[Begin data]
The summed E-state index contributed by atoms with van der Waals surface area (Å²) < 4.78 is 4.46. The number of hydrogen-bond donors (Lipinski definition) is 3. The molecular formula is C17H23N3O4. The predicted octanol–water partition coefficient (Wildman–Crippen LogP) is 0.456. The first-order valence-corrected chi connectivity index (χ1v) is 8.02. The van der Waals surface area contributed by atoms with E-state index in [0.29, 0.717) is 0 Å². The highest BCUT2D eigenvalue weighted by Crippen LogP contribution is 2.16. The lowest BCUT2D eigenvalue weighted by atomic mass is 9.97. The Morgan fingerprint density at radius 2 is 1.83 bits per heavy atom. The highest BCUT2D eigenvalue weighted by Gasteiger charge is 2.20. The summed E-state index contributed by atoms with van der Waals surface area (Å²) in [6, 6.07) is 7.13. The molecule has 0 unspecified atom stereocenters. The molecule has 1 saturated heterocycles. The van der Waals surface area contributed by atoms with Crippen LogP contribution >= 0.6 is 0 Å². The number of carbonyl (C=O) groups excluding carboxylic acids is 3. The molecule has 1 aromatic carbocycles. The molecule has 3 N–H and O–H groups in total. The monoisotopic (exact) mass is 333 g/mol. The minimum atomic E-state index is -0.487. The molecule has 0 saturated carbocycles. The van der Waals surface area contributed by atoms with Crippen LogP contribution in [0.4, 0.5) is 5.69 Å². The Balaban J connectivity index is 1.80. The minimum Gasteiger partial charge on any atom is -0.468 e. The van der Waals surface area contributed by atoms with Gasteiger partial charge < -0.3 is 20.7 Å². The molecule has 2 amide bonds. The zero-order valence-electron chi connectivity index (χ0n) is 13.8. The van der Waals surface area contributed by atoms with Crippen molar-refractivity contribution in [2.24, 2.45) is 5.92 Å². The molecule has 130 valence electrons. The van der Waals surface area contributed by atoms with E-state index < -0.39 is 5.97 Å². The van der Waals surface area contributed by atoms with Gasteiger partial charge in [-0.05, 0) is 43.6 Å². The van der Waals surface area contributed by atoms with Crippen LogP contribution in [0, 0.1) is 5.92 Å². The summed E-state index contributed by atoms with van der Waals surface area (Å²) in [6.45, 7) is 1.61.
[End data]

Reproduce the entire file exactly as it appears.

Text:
The summed E-state index contributed by atoms with van der Waals surface area (Å²) < 4.78 is 4.46. The number of hydrogen-bond donors (Lipinski definition) is 3. The molecular formula is C17H23N3O4. The predicted octanol–water partition coefficient (Wildman–Crippen LogP) is 0.456. The first-order valence-corrected chi connectivity index (χ1v) is 8.02. The van der Waals surface area contributed by atoms with E-state index in [0.29, 0.717) is 0 Å². The highest BCUT2D eigenvalue weighted by Crippen LogP contribution is 2.16. The lowest BCUT2D eigenvalue weighted by atomic mass is 9.97. The Morgan fingerprint density at radius 2 is 1.83 bits per heavy atom. The highest BCUT2D eigenvalue weighted by Gasteiger charge is 2.20. The summed E-state index contributed by atoms with van der Waals surface area (Å²) in [6, 6.07) is 7.13. The molecule has 0 unspecified atom stereocenters. The molecule has 1 saturated heterocycles. The van der Waals surface area contributed by atoms with Crippen LogP contribution >= 0.6 is 0 Å². The number of carbonyl (C=O) groups excluding carboxylic acids is 3. The molecule has 1 aromatic carbocycles. The molecule has 3 N–H and O–H groups in total. The monoisotopic (exact) mass is 333 g/mol. The minimum atomic E-state index is -0.487. The molecule has 0 saturated carbocycles. The van der Waals surface area contributed by atoms with Crippen LogP contribution in [0.4, 0.5) is 5.69 Å². The Balaban J connectivity index is 1.80. The minimum Gasteiger partial charge on any atom is -0.468 e. The van der Waals surface area contributed by atoms with Gasteiger partial charge < -0.3 is 20.7 Å². The molecule has 2 amide bonds. The zero-order valence-electron chi connectivity index (χ0n) is 13.8. The van der Waals surface area contributed by atoms with Crippen molar-refractivity contribution in [2.24, 2.45) is 5.92 Å². The molecule has 130 valence electrons. The van der Waals surface area contributed by atoms with E-state index < -0.39 is 5.97 Å². The van der Waals surface area contributed by atoms with Gasteiger partial charge in [-0.05, 0) is 43.6 Å². The van der Waals surface area contributed by atoms with Crippen LogP contribution in [0, 0.1) is 5.92 Å². The summed E-state index contributed by atoms with van der Waals surface area (Å²) in [6.45, 7) is 1.61.